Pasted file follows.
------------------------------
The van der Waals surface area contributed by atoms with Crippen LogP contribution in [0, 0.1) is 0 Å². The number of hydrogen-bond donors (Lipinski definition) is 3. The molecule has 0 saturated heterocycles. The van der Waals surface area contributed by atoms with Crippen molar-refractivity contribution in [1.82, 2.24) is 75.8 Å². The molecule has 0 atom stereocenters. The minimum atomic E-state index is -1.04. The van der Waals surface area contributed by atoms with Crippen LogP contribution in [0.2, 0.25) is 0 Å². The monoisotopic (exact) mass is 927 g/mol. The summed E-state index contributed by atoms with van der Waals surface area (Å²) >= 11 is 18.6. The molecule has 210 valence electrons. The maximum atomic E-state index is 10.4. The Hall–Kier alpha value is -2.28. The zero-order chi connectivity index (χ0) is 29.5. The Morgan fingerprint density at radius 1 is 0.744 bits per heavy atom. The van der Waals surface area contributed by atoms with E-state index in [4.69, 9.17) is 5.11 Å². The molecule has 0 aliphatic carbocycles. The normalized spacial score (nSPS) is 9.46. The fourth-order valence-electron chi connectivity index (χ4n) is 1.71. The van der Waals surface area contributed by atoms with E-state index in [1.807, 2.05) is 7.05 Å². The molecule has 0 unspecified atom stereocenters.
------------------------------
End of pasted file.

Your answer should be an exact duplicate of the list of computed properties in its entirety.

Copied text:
The van der Waals surface area contributed by atoms with Crippen LogP contribution in [0, 0.1) is 0 Å². The number of hydrogen-bond donors (Lipinski definition) is 3. The molecule has 0 saturated heterocycles. The van der Waals surface area contributed by atoms with Crippen molar-refractivity contribution in [1.82, 2.24) is 75.8 Å². The molecule has 0 atom stereocenters. The minimum atomic E-state index is -1.04. The van der Waals surface area contributed by atoms with Crippen LogP contribution in [0.2, 0.25) is 0 Å². The monoisotopic (exact) mass is 927 g/mol. The summed E-state index contributed by atoms with van der Waals surface area (Å²) >= 11 is 18.6. The molecule has 210 valence electrons. The maximum atomic E-state index is 10.4. The Hall–Kier alpha value is -2.28. The zero-order chi connectivity index (χ0) is 29.5. The Morgan fingerprint density at radius 1 is 0.744 bits per heavy atom. The van der Waals surface area contributed by atoms with E-state index in [4.69, 9.17) is 5.11 Å². The molecule has 0 aliphatic carbocycles. The normalized spacial score (nSPS) is 9.46. The fourth-order valence-electron chi connectivity index (χ4n) is 1.71. The van der Waals surface area contributed by atoms with E-state index in [1.807, 2.05) is 7.05 Å². The molecule has 0 unspecified atom stereocenters.